Men in Women's Clothing: Anti-theatricality and Effeminization, 1579-1642

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CUP Archive, 13 de out. de 1994 - 185 páginas
In 1597 anti-theatricalist Stephen Gosson made the curious remark that theatre 'effeminized' the mind. Four years later Phillip Stubbes claimed that male actors who wore women's clothing could literally 'adulterate' male gender and fifty years after this in a tract which may have hastened the closing of the theatres, William Prynne described a man whom women's clothing had literally caused to 'degenerate' into a women. How can we account for such fears of effeminization and what did Renaissance playwrights do with such a legacy? Laura Levine examines the ways in which Shakespeare, Marlowe and Jonson addressed a generation's anxieties about gender and the stage and identifies the way the same 'magical thinking' informed documents we much more readily associate with extreme forms of cultural paranoia: documents dedicated to the extermination of witches.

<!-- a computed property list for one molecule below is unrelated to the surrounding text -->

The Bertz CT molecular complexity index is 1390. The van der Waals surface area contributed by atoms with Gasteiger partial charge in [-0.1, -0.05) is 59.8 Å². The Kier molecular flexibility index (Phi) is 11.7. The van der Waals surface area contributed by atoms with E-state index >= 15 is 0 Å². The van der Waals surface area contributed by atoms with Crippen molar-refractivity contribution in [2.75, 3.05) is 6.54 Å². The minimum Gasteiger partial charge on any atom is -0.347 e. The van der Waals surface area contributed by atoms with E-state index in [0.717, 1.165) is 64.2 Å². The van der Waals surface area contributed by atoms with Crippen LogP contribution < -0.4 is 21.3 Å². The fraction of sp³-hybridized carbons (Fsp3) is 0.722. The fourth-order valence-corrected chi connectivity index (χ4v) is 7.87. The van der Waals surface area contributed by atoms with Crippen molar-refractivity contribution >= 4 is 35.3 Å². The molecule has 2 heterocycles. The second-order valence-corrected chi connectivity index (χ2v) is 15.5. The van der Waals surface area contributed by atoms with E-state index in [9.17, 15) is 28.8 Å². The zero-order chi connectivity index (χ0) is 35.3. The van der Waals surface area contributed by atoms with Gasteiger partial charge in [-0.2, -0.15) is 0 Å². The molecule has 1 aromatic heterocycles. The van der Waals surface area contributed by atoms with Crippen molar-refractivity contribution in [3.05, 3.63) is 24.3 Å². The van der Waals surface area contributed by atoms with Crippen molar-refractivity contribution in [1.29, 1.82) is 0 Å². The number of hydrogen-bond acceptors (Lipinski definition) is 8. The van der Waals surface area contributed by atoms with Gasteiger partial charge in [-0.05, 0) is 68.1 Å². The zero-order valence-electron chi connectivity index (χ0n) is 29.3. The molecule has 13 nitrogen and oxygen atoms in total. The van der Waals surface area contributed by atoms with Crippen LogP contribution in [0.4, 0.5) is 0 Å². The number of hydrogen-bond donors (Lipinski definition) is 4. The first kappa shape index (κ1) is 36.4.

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Acknowledgements page
1
Troilus and Cressida and the politics of rage
26
Antony and Cleopatra and the story of
44
Jonsons Epicoene
77
Daemonologie and
108
Notes
137
Works cited
174
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